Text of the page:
Interspersed with Lesme’s demo, Jeremy rendered some guanciale (a bacon of sorts made from pig’s cheek, which he said is even more savory than pork belly) and added some razor-thin slices of garlic. The fresh pasta tossed with the pork, garlic, a bit of eggs, and some parmesan produced a dish that was one of the most eye-opening of the evening. As delicious as the guanciale was, the star by far was the fresh tagliatelle. Tasting it was a lightbulb moment when I felt like I finally “got” why people make a fuss about fresh pasta. A trip to Italy may not be in my near future, but a pasta-making class at Lexington Pasta Co. definitely is on my list for a future field trip to the Bluegrass State.
here), I definitely want to check out the Stuarto’s shop in person.
Next up: Course 4, “horseradish crusted beef short rib, lemongrass braised endive, celery root, house-made ricotta, and pea shoots.”
An advantage of cooking vegetables like the baby candy-striped beets prepared sous-vide for the first course, he said, is that the vacuum seals in the vegetable’s innate flavors, as opposed to boiling, where flavor and nutrients dissipate in the water. (I’m still not sure the taste is superior to the flavor concentration you can get by roasting vegetables . . . but then sous-vide may work better for cooking veggies whole as he did with the beets, rather than sliced as I usually do when roasting. And it wouldn’t set off the smoke alarms in my house.)
For this course, Jeremy prepared the short ribs sous-vide, emphasizing that it allows even edge-to-edge cooking and that the fat in the short ribs would be evenly distributed in the meat as a result. Although I enjoyed the dish as a whole, maybe I’m just accustomed to a little more fatty gusto when I indulge in short ribs. My note-taking kind of fell off in the midst of the fun and as I was into my fourth taste of the accompanying wine pairings ($35 for 5 pours – all excellent and well matched to the evening’s dishes), but I think the endive (it looks kind of like a tongue in my photo of the demo plate below) was prepared sous-vide as well. Although the bitter taste of fresh endive definitely mellowed during its sous-vide bath, it was a little hard to cut.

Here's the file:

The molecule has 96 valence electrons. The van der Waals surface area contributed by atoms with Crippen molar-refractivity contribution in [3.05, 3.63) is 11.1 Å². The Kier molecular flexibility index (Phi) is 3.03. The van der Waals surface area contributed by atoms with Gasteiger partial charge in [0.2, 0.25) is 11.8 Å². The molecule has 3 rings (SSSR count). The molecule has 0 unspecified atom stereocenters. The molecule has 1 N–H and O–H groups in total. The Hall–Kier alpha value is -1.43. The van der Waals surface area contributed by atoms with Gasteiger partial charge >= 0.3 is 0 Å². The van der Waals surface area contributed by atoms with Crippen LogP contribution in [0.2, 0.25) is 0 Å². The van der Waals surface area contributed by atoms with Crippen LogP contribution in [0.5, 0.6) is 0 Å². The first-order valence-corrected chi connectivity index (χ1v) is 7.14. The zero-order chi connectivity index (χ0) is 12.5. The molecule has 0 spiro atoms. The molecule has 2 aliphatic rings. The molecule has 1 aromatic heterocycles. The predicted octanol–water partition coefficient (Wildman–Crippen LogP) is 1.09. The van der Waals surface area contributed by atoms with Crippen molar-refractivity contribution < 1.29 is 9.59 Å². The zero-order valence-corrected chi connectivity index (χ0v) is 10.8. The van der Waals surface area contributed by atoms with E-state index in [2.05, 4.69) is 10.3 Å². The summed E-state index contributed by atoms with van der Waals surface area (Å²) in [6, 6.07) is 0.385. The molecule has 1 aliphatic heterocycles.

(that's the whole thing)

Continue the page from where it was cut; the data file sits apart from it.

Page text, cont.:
Finally, dessert. Jeremy told the assembled group that Azur doesn’t have a pastry chef, so he just likes to play with flavors and textures. And play he did, creating this plate of “pomegranate panna cotta, flexible chocolate, mint emulsion, caramel powder, cinnamon granola soil, chocolate truffle.”
Chef Jeremy was kind enough to stop by my table, chat a bit, and answer my questions at several points during the evening. When I commended him on his presentation style, he thanked me and said he tries to keep things casual during his demos, but was also finding it a little hard to be out front rather than in his usual spot in the kitchen as the dishes went out. At the end of the evening, he invited his young kitchen staff into the dining room to introduce and thank them, and the diners erupted in applause for the fine meal we had treated us to.
Azur – which Jeremy quipped at the Incredible Food Show stands for come “as you are” – has a loyal following in Lexington. Like the chef himself, the restaurant has a laid-back vibe to it, even as the kitchen is putting out innovative, high-end dishes. The combination is a great recipe for accessible adventure. Although I would happily dine at Azur again at any opportunity, the tasting-menu-plus-cooking-class format (Jeremy said he plans to offer more of these either monthly or every other month) was a great introduction to not only the quality of Azur’s food but also where it’s coming from – both the carefully sourced ingredients themselves and the mind that conceives of how to make them taste good, assemble them in unique combinations on a plate, and delight his diners. Whether he’s exploring modernist techniques or harkening back to artisanal preparations, Jeremy Ashby is a chef with boundless culinary curiosity and an underlying generosity of spirit. I loved the magic carpet ride of my first evening at Azur, and I can't wait to be swept away again.
*Dale Talde’s Butterscotch Scallops got him eliminated on Season 4, although when challenged to redo the dish during the All-Stars season, Talde redeemed himself with a version that guest judge Anthony Bourdain said Talde successfully managed to “un-f--k up” the dish. Jamie Lauren in the Top Chef scallop arena, not so much.